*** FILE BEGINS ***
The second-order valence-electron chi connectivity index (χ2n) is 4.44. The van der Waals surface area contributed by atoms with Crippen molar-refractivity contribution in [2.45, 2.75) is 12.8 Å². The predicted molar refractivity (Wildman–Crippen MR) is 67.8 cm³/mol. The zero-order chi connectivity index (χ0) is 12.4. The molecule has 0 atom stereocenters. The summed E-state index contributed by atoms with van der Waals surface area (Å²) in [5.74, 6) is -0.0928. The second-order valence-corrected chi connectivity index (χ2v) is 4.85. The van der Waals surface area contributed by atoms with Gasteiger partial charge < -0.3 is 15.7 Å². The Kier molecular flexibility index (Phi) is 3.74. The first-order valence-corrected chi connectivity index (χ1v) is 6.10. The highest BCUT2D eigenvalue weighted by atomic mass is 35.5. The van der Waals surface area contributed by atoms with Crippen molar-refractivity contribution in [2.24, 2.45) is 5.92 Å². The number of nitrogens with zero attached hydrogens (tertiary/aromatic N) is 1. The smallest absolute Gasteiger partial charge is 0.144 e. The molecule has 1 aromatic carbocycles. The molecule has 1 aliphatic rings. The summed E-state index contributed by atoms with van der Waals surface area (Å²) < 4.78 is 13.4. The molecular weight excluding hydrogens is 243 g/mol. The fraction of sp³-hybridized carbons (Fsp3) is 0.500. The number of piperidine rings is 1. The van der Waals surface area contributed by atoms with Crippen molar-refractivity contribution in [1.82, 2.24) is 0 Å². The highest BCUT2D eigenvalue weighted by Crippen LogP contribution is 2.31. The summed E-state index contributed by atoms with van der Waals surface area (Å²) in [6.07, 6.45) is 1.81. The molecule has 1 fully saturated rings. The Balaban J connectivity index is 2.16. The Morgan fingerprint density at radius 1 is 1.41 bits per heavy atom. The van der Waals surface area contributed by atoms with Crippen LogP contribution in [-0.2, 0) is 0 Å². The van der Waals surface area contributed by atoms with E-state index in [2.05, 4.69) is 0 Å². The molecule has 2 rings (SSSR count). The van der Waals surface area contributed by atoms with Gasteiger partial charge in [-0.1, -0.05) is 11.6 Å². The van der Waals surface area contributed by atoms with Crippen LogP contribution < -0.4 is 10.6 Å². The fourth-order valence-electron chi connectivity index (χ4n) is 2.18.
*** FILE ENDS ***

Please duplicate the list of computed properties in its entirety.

The second-order valence-electron chi connectivity index (χ2n) is 4.44. The van der Waals surface area contributed by atoms with Crippen molar-refractivity contribution in [2.45, 2.75) is 12.8 Å². The predicted molar refractivity (Wildman–Crippen MR) is 67.8 cm³/mol. The zero-order chi connectivity index (χ0) is 12.4. The molecule has 0 atom stereocenters. The summed E-state index contributed by atoms with van der Waals surface area (Å²) in [5.74, 6) is -0.0928. The second-order valence-corrected chi connectivity index (χ2v) is 4.85. The van der Waals surface area contributed by atoms with Gasteiger partial charge < -0.3 is 15.7 Å². The Kier molecular flexibility index (Phi) is 3.74. The first-order valence-corrected chi connectivity index (χ1v) is 6.10. The highest BCUT2D eigenvalue weighted by atomic mass is 35.5. The van der Waals surface area contributed by atoms with Crippen molar-refractivity contribution in [2.24, 2.45) is 5.92 Å². The number of nitrogens with zero attached hydrogens (tertiary/aromatic N) is 1. The smallest absolute Gasteiger partial charge is 0.144 e. The molecule has 1 aromatic carbocycles. The molecule has 1 aliphatic rings. The summed E-state index contributed by atoms with van der Waals surface area (Å²) < 4.78 is 13.4. The molecular weight excluding hydrogens is 243 g/mol. The fraction of sp³-hybridized carbons (Fsp3) is 0.500. The number of piperidine rings is 1. The van der Waals surface area contributed by atoms with Crippen molar-refractivity contribution in [1.82, 2.24) is 0 Å². The highest BCUT2D eigenvalue weighted by Crippen LogP contribution is 2.31. The summed E-state index contributed by atoms with van der Waals surface area (Å²) in [6.07, 6.45) is 1.81. The molecule has 1 fully saturated rings. The Balaban J connectivity index is 2.16. The Morgan fingerprint density at radius 1 is 1.41 bits per heavy atom. The van der Waals surface area contributed by atoms with Crippen LogP contribution in [-0.2, 0) is 0 Å². The van der Waals surface area contributed by atoms with E-state index in [2.05, 4.69) is 0 Å². The molecule has 2 rings (SSSR count). The van der Waals surface area contributed by atoms with Gasteiger partial charge in [-0.1, -0.05) is 11.6 Å². The van der Waals surface area contributed by atoms with Crippen LogP contribution < -0.4 is 10.6 Å². The fourth-order valence-electron chi connectivity index (χ4n) is 2.18.